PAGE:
In June 1967, when Egypt, Syria and Jordan attacked Israel on all sides, there was a real fear that the country could be annihilated. Vastly outnumbered, the young nation fought back and quickly captured the Sinai Peninsula, West Bank, Gaza Strip and some of the Golan Heights. By the time of the June 11 ceasefire, fewer than 1,000 Israelis had been killed, compared to more than 20,000 from the Arab forces. Israel had tripled in size, and its soldiers were welcomed home as heroes. Euphoric crowds danced in the streets, soldiers kissed babies, children climbed on tanks, and political leaders drew comparisons to David slaying Goliath, or the Maccabees defeating the Seleucid army. But when author Amos Oz and editor Avraham Shapira spent two weeks traveling to kibbutzim and interviewing the soldiers, they heard other voices.
“Censored Voices” Photo courtesy of IDF Defense Establishment Archives
The soldiers expressed doubt, fear and despair over the treatment of Arab soldiers and civilians. “There’s a sense of sadness that the newspapers don’t address,” said one. “I wasn’t at the Western Wall, I didn’t hear any trumpets, and I didn’t perform any acts of bravery,” a soldier admits. “I wanted to be left alone. I wanted nothing to do with the war,” said another. “I no longer have the will to steal other people’s land,” said yet another.
The new documentary film “Censored Voices” exhumes never-before-heard interviews with those soldiers from the days following the Six-Day War. The Israeli military allowed 30 percent of the recordings to be released, which Shapira published as the 1971 international bestseller “The Seventh Day.” Director Loushy convinced Shapira to give her access to the full recordings. “A lot of Israeli journalists had tried to take these recordings, and I think that he felt responsibility for those recordings, because they were so intimate, so personal, so he didn’t want to share them with anyone,” Loushy said.
Loushy filmed the soldiers stoically listening to their recorded interviews from 47 years before. “For me, the powerful thing when I shot the characters was to look into their faces while they were listening for the first time. And I wanted to give the audience the same feeling that I had when I filmed them,” Loushy said.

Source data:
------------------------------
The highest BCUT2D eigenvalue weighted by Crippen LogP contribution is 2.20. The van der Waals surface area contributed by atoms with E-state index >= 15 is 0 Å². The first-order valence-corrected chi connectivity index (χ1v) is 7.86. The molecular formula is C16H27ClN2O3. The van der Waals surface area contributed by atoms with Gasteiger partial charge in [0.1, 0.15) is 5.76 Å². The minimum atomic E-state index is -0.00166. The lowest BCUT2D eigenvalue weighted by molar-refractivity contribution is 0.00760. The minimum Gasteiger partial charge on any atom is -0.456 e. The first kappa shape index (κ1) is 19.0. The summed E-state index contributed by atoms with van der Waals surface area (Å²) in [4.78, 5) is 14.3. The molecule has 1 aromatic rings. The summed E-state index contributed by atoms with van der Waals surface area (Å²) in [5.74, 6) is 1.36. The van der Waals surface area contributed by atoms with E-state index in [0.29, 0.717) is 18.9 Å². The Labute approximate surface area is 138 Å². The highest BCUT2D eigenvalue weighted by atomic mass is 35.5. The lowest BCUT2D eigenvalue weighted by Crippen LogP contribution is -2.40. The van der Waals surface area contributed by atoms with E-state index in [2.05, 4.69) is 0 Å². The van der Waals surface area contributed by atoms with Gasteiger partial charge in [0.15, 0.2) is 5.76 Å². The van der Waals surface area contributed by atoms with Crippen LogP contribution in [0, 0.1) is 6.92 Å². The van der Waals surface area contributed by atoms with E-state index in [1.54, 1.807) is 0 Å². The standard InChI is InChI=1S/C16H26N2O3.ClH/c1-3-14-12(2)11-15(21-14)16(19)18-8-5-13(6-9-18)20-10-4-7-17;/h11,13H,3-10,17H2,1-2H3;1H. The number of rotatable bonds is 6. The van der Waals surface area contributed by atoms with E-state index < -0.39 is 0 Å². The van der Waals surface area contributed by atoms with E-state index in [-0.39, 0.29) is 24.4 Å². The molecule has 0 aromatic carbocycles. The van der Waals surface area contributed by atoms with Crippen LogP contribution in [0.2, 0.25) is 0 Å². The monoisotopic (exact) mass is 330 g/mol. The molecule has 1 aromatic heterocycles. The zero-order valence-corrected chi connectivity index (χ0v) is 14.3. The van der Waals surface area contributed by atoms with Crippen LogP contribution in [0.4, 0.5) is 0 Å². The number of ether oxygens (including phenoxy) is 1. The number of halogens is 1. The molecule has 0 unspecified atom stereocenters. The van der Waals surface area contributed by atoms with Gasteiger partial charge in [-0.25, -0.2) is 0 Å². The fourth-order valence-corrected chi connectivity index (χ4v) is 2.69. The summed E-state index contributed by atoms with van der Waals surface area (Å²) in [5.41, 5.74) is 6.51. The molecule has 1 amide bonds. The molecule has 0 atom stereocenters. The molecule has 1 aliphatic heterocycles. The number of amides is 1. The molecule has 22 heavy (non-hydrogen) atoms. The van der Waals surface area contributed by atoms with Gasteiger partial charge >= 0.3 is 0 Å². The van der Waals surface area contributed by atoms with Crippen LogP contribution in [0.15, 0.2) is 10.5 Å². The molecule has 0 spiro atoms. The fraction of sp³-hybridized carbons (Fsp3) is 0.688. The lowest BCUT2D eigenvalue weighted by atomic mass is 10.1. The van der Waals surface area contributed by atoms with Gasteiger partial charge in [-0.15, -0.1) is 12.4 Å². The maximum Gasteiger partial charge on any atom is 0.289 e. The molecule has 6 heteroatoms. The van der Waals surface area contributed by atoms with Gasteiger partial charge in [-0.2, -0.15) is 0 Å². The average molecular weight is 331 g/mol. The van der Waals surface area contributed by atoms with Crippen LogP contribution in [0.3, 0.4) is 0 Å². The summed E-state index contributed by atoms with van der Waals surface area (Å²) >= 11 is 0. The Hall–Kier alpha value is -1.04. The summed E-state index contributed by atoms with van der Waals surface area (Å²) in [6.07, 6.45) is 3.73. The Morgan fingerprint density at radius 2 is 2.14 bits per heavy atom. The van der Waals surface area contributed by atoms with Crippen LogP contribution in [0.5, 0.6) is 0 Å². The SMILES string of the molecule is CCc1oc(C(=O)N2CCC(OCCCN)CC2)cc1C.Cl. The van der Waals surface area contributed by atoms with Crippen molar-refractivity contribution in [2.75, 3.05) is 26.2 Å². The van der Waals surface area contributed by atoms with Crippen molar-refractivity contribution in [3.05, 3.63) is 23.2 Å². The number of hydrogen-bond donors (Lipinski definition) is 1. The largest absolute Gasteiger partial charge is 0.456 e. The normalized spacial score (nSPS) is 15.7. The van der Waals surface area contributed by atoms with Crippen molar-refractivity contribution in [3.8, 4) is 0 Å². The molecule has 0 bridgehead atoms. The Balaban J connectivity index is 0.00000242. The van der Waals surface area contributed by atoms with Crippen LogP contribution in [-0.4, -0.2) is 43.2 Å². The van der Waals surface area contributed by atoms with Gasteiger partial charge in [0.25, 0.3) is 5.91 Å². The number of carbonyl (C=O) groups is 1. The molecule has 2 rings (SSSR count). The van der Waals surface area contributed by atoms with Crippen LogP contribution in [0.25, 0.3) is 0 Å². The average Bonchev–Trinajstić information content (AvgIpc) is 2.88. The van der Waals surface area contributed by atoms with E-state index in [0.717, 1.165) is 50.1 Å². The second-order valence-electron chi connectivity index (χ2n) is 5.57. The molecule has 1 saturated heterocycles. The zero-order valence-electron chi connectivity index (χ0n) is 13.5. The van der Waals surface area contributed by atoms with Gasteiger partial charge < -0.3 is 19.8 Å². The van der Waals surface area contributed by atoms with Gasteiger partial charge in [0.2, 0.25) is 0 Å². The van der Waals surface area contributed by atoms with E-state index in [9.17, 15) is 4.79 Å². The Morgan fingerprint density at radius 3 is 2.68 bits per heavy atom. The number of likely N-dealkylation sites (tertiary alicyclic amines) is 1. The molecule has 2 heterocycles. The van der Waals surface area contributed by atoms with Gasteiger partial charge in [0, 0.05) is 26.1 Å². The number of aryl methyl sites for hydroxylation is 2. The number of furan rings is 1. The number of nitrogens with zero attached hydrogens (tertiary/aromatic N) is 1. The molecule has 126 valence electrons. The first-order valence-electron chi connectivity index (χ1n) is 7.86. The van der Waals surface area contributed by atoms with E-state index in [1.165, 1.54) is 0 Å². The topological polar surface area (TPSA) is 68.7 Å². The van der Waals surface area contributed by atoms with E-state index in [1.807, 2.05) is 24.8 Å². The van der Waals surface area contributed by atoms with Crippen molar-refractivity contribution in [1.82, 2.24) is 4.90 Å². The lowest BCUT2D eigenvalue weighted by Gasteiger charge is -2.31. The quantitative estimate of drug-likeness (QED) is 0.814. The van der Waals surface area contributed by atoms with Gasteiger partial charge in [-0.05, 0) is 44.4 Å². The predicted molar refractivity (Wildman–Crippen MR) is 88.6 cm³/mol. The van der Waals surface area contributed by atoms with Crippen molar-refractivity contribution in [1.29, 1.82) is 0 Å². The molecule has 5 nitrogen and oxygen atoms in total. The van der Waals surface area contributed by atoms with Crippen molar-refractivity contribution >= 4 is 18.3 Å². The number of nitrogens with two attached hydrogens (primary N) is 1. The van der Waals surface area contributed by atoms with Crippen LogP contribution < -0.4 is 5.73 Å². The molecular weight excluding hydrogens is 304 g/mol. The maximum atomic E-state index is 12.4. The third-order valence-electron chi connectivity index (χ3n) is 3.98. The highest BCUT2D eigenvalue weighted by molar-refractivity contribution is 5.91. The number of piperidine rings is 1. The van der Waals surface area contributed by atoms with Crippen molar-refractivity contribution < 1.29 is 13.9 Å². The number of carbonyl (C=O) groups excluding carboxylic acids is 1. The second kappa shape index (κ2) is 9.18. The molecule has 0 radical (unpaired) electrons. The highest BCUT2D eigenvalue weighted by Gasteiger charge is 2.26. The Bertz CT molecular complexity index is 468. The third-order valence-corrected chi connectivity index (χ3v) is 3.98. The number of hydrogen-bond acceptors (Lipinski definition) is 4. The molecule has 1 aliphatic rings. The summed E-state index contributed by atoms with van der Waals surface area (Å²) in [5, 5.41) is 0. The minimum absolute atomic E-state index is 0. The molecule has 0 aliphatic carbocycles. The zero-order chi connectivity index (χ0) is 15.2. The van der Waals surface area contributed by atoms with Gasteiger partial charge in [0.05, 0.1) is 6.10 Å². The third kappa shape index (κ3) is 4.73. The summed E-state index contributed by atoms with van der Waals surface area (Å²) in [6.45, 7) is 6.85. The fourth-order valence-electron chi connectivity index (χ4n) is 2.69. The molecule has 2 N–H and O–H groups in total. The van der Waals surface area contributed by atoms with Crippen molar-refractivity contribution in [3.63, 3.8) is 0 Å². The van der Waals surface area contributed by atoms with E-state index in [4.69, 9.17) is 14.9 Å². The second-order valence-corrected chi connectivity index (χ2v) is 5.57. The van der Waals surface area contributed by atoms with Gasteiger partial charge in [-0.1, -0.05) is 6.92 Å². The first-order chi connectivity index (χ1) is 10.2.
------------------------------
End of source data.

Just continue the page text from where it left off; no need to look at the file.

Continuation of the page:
Daniel Sivan, the film’s editor and one of its producers, acknowledges that the soldiers Oz and Shapira interviewed were not representative of the entire Israeli public. “When you are going around and talking to the soldiers in this dark basement about the pain of the war, soldiers that were really happy with it, and came back and were cheerful, wouldn’t go to this conversation,” Sivan said.
Yet even if the film feels a bit one-sided, the voices it contains provide a prescient look at Israel’s current situation. The soldiers express grave concerns about Israel’s future, heard over archival video of troops evacuating villages, bulldozing homes and recapturing Jerusalem’s Old City. “Are we doomed to bomb villages every decade for defense purposes?” one soldier asks. “Are we doomed to live in the pauses between wars?”
We’re accustomed to photographs of young, victorious Israelis conquering their enemies. This film uses well-preserved footage of Israeli troops kicking and shoving Egyptians, forcing them to march for miles with their hands up and, at one point, shooting a group of blindfolded, unarmed men. “The more horrors we did to them,” one soldier said, “I thought, good thing it’s not the other way around.” At one point, ABC reporter Bob Young glances at a sea of refugee tents in Amman, Jordan, and says grimly, “The only things growing here are the seeds of revenge.”
The filmmakers behind “Censored Voices” recognize the divisive nature of these antiwar messages, especially with an upcoming national election, and hope the film’s release will promote debate about Israel’s history and a possible path toward peace. “Our goal is to make people listen to these voices, see maybe where we took the wrong road in Israel and hopefully create a peaceful future for us, because it can’t go on like this,” Sivan said.